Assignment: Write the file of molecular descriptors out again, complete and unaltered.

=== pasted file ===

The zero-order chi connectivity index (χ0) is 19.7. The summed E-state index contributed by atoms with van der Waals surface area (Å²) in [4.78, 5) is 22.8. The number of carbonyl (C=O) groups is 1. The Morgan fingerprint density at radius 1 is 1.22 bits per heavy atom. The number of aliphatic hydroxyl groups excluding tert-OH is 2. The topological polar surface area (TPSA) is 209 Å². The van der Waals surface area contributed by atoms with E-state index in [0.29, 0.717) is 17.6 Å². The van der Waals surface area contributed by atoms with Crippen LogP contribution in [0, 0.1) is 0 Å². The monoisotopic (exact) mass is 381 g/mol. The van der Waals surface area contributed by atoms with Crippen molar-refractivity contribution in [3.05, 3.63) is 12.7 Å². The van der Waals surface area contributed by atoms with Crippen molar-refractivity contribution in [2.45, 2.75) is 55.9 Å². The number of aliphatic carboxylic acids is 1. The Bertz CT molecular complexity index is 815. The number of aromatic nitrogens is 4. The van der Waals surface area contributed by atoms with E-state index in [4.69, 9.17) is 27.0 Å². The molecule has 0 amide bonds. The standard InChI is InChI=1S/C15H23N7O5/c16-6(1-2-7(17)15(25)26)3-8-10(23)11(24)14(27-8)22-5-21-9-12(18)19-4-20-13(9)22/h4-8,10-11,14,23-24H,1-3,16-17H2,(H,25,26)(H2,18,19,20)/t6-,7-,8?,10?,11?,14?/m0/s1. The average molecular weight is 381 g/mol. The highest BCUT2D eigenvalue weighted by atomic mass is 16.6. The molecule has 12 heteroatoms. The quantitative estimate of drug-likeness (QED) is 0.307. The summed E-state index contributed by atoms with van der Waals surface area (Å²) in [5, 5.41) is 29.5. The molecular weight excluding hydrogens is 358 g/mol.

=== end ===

The zero-order chi connectivity index (χ0) is 19.7. The summed E-state index contributed by atoms with van der Waals surface area (Å²) in [4.78, 5) is 22.8. The number of carbonyl (C=O) groups is 1. The Morgan fingerprint density at radius 1 is 1.22 bits per heavy atom. The number of aliphatic hydroxyl groups excluding tert-OH is 2. The topological polar surface area (TPSA) is 209 Å². The van der Waals surface area contributed by atoms with E-state index in [0.29, 0.717) is 17.6 Å². The van der Waals surface area contributed by atoms with Crippen LogP contribution in [0, 0.1) is 0 Å². The monoisotopic (exact) mass is 381 g/mol. The van der Waals surface area contributed by atoms with Crippen molar-refractivity contribution in [3.05, 3.63) is 12.7 Å². The van der Waals surface area contributed by atoms with Crippen molar-refractivity contribution in [2.45, 2.75) is 55.9 Å². The number of aliphatic carboxylic acids is 1. The Bertz CT molecular complexity index is 815. The number of aromatic nitrogens is 4. The van der Waals surface area contributed by atoms with E-state index in [4.69, 9.17) is 27.0 Å². The molecule has 0 amide bonds. The standard InChI is InChI=1S/C15H23N7O5/c16-6(1-2-7(17)15(25)26)3-8-10(23)11(24)14(27-8)22-5-21-9-12(18)19-4-20-13(9)22/h4-8,10-11,14,23-24H,1-3,16-17H2,(H,25,26)(H2,18,19,20)/t6-,7-,8?,10?,11?,14?/m0/s1. The average molecular weight is 381 g/mol. The highest BCUT2D eigenvalue weighted by atomic mass is 16.6. The molecule has 12 heteroatoms. The quantitative estimate of drug-likeness (QED) is 0.307. The summed E-state index contributed by atoms with van der Waals surface area (Å²) in [5, 5.41) is 29.5. The molecular weight excluding hydrogens is 358 g/mol.